Orbit | 2019 (14 November) | 432p | Review copy | Buy the book
In 1884, English medical doctor William Abbey was in Natal in South Africa and stood by while a young boy was beaten and burnt to death by a mob in front of his eyes. He stood by and did nothing. His mother, who held her murdered child Langa in her arms as he died, looked into Abbey’s eyes and cursed him. Forever now, William Abbey will be pursued by the shadow of Langa. Wherever he flees, Langa will always follow him and will find him. Every time he catches Abbey, a person dearly loved by the doctor will die. The first person who dies is Abbey’s dear sister. Abbey must now frantically keep one step ahead of his relentless, terrible shadow to keep alive everyone he loves, while never daring to love again. He embarks on an endless journey that takes him across Africa and back to Europe and beyond, even to India, culminating in the trenches of France in 1917, where the novel begins. It’s as he travels that Abbey discovers another side to the curse. He can see the secrets in the heart of people around him and when Langa gets very close he is unable from shouting them out. It’s terrifying.
Claire North is one of my very favourite writers and has been ever since I read the first novel published under this name back in 2014, The First Fifteen Lives of Harry August, a tremendous novel. One of the top reads I’ve had in 2019 is The Gameshouse, one of the most clever books I’ve ever read, and so it was a joy to discover that we were to have another novel by Claire North this year. William Abbey, like all of these books, has the most fantastic premise, which really appealed to my love of speculative fiction. It’s a mesmerising idea. But, again as with the other books, this premise is explored to throw light on something else, something dark, something significant, and in William Abbey that something else is colonialism
What Abbey witnesses in South Africa, and also in India, is appalling and he cannot escape it because the truth is pursuing him – across oceans, mountains and deserts. We witness cruelty and prejudice, great injustice and terrible anger and sadness. Abbey comes to the attention of the Nineteen, a government agency working across the British Empire who need men such as Abbey to discover the truth about what their targets are thinking. This is dangerous as it means he has to allow Langa to get very close indeed. It’s no way to live if Abbey can be said to be living any kind of life at all.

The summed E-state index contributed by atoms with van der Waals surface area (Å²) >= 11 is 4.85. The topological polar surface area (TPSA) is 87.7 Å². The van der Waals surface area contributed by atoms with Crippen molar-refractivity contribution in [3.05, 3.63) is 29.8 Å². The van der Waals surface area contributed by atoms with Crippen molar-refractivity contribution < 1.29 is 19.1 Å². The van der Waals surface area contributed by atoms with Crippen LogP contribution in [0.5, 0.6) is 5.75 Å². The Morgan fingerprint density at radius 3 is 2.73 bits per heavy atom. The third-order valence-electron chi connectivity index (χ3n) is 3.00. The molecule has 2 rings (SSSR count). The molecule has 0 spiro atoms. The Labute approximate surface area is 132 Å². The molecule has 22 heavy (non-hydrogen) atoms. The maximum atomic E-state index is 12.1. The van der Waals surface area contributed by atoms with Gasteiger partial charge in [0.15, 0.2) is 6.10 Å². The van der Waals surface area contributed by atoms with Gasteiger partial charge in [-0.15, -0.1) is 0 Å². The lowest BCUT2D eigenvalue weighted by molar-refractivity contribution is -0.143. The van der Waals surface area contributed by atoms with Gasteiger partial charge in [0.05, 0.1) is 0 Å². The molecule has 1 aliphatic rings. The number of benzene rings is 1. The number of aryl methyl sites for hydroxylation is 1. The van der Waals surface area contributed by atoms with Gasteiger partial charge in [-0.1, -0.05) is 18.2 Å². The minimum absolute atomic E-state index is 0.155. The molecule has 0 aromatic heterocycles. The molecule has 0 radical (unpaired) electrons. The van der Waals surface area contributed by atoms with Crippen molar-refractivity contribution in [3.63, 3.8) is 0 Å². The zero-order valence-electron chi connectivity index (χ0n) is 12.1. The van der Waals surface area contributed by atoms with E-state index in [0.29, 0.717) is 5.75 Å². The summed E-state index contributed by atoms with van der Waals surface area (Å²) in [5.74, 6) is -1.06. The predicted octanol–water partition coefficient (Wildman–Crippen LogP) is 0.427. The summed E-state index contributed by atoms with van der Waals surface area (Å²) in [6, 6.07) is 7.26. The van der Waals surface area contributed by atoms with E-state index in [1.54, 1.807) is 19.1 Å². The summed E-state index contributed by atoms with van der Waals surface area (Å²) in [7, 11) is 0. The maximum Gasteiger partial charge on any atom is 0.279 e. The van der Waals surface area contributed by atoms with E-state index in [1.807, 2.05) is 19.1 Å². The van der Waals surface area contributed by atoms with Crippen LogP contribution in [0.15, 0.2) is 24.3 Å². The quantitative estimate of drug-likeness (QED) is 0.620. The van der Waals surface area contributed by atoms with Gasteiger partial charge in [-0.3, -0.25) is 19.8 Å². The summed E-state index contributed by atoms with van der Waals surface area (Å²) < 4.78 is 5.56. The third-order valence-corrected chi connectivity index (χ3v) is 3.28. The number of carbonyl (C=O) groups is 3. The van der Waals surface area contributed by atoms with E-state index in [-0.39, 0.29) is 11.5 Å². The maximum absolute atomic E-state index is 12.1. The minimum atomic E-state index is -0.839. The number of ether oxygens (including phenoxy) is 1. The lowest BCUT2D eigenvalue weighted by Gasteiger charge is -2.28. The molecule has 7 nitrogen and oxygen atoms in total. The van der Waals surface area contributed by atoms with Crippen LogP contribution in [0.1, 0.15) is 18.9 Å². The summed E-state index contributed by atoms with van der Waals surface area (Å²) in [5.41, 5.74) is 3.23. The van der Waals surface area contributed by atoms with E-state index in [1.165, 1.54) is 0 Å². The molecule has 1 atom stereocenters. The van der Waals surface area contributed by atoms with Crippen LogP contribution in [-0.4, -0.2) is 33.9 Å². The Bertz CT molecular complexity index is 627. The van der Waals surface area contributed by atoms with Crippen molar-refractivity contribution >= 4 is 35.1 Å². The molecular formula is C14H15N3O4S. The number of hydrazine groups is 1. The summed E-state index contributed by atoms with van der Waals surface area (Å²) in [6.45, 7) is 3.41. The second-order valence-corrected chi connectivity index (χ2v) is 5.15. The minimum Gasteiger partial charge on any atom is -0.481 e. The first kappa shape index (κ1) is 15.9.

Abbey himself is an intriguing character. He’s a man caught in his time who sees it at its worst which means he’s hard to warm to, or like, even while we try to understand him. He narrates the novel, we experience his world through his eyes, we feel the terror and the fear, as well as the guilt. One of the most fascinating elements of the book is when Abbey meets other men and women like him and learns some of the reasons behind their curses. This can be troubling but also heartbreaking as Abbey learns why people cannot forget the past, why it must continue to live through them, through their curse. So many lessons to learn, so much to atone for.
This is a disturbing tale and there is a lot of empire to cover. One drawback of this for me is that I found there was an element of repetition, perhaps inevitably due to the structure and endless chase of the novel. This also led to a bit of a lag in the middle. Nevertheless, while William Abbey isn’t my favourite Claire North book, it is still an excellent and significant novel with some extremely powerful sections of prose. Claire North is a fine writer who impresses time after time. What an extraordinary imagination she has and how gifted she is at telling us her stories. I look forward to reading every single one of them.
For another review of William Abbey, please do take a look at David’s excellent review at Blue Book Balloon.